A major water recycling scheme in Victoria, the Western Irrigation Network, is one step closer to supporting local farmland irrigation, with the storage dam at Melton Recycled Water Plant now being filled.
The Western Irrigation Network project is on-track to supply reliable water to local farmers and help irrigate thousands of hectares of farmland from early 2023.
The recently completed, 1.1 gigalitre storage dam at the Melton Recycled Water Plant is now being filled, and will be integrated with existing storage to together supply 18.3 gigalitres of recycled water every year by 2050.
The $116.3 million Western Irrigation Network project is set to transform the local farming community and expand agricultural production in the Parwan-Balliang region, a win across jobs and growth for Victoria’s agriculture sector.
The project has been jointly funded by the Victorian ($65.6 million) and Federal ($48.1 million) governments and other partners ($2.6 million), delivered in partnership with Greater Western Water and local farmers.
The Victorian Minister for Water, Lisa Neville, said, “The Western Irrigation Network will provide local farmers with access to a reliable, year-round supply of recycled water, helping develop the food district within an hour’s drive of Melbourne.”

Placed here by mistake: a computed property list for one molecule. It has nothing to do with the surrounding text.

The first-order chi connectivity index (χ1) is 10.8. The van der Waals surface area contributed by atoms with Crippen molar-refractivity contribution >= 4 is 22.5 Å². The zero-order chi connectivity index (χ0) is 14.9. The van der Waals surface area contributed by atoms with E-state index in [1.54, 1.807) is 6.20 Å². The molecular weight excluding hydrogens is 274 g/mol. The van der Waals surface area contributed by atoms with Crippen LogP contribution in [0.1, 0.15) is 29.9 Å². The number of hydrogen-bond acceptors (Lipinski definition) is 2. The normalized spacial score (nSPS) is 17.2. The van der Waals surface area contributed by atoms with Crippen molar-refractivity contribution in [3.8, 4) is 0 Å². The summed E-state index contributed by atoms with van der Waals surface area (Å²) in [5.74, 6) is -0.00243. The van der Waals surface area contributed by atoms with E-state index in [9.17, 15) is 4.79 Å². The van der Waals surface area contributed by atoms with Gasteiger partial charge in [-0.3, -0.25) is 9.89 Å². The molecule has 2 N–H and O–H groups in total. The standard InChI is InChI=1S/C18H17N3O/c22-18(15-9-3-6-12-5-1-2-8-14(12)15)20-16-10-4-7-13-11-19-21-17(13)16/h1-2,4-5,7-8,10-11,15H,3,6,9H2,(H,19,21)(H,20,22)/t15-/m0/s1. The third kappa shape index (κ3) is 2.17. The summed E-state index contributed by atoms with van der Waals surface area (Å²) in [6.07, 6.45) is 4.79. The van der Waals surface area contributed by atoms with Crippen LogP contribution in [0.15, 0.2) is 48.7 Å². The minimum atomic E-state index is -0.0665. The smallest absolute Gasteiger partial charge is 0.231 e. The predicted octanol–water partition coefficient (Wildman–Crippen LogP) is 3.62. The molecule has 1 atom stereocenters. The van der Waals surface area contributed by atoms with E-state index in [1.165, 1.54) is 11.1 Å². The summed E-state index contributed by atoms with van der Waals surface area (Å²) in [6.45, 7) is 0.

The Western Irrigation Network is delivering more than 50 kilometres of pipeline to bring recycled water to the region, transforming it from dryland farming to a thriving agricultural precinct.
Other works underway include the construction of infrastructure to connect existing recycled water supplies between the Melton and Bacchus Marsh plants to feed into the network.
The Victorian Parliamentary Secretary for Water, Harriet Shing, said, “This project is a great example of how we can work with the local community to sustainably manage increased amounts of wastewater.”
The Victorian Member for Melton, Steve McGhie, said, “Unreliable rainfall has been a significant issue for local farmers and this new recycled water supply will help them to grow the district’s economy.”